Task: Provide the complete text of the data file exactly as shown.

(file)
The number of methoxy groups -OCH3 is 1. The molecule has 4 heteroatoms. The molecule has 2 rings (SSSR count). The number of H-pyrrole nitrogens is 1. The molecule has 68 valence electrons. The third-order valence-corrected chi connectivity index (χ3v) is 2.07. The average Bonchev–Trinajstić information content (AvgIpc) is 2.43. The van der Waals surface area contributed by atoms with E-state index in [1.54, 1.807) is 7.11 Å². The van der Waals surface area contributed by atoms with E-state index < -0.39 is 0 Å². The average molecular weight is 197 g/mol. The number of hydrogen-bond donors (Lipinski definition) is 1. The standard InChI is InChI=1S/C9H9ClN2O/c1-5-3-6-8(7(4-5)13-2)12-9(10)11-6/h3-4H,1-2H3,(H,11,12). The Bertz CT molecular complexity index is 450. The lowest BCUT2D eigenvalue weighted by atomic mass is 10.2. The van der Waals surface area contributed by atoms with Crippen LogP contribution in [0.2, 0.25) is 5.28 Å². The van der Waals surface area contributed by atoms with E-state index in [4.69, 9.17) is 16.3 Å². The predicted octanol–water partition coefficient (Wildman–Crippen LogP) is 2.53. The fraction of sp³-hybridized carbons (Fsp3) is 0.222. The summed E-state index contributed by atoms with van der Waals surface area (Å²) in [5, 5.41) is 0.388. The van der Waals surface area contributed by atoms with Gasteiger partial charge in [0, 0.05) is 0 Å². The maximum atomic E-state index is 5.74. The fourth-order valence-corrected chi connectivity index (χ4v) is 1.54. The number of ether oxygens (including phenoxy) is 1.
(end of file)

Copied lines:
The number of methoxy groups -OCH3 is 1. The molecule has 4 heteroatoms. The molecule has 2 rings (SSSR count). The number of H-pyrrole nitrogens is 1. The molecule has 68 valence electrons. The third-order valence-corrected chi connectivity index (χ3v) is 2.07. The average Bonchev–Trinajstić information content (AvgIpc) is 2.43. The van der Waals surface area contributed by atoms with E-state index in [1.54, 1.807) is 7.11 Å². The van der Waals surface area contributed by atoms with E-state index < -0.39 is 0 Å². The average molecular weight is 197 g/mol. The number of hydrogen-bond donors (Lipinski definition) is 1. The standard InChI is InChI=1S/C9H9ClN2O/c1-5-3-6-8(7(4-5)13-2)12-9(10)11-6/h3-4H,1-2H3,(H,11,12). The Bertz CT molecular complexity index is 450. The lowest BCUT2D eigenvalue weighted by atomic mass is 10.2. The van der Waals surface area contributed by atoms with Crippen LogP contribution in [0.2, 0.25) is 5.28 Å². The van der Waals surface area contributed by atoms with E-state index in [4.69, 9.17) is 16.3 Å². The predicted octanol–water partition coefficient (Wildman–Crippen LogP) is 2.53. The fraction of sp³-hybridized carbons (Fsp3) is 0.222. The summed E-state index contributed by atoms with van der Waals surface area (Å²) in [5, 5.41) is 0.388. The van der Waals surface area contributed by atoms with Gasteiger partial charge in [0, 0.05) is 0 Å². The maximum atomic E-state index is 5.74. The fourth-order valence-corrected chi connectivity index (χ4v) is 1.54. The number of ether oxygens (including phenoxy) is 1.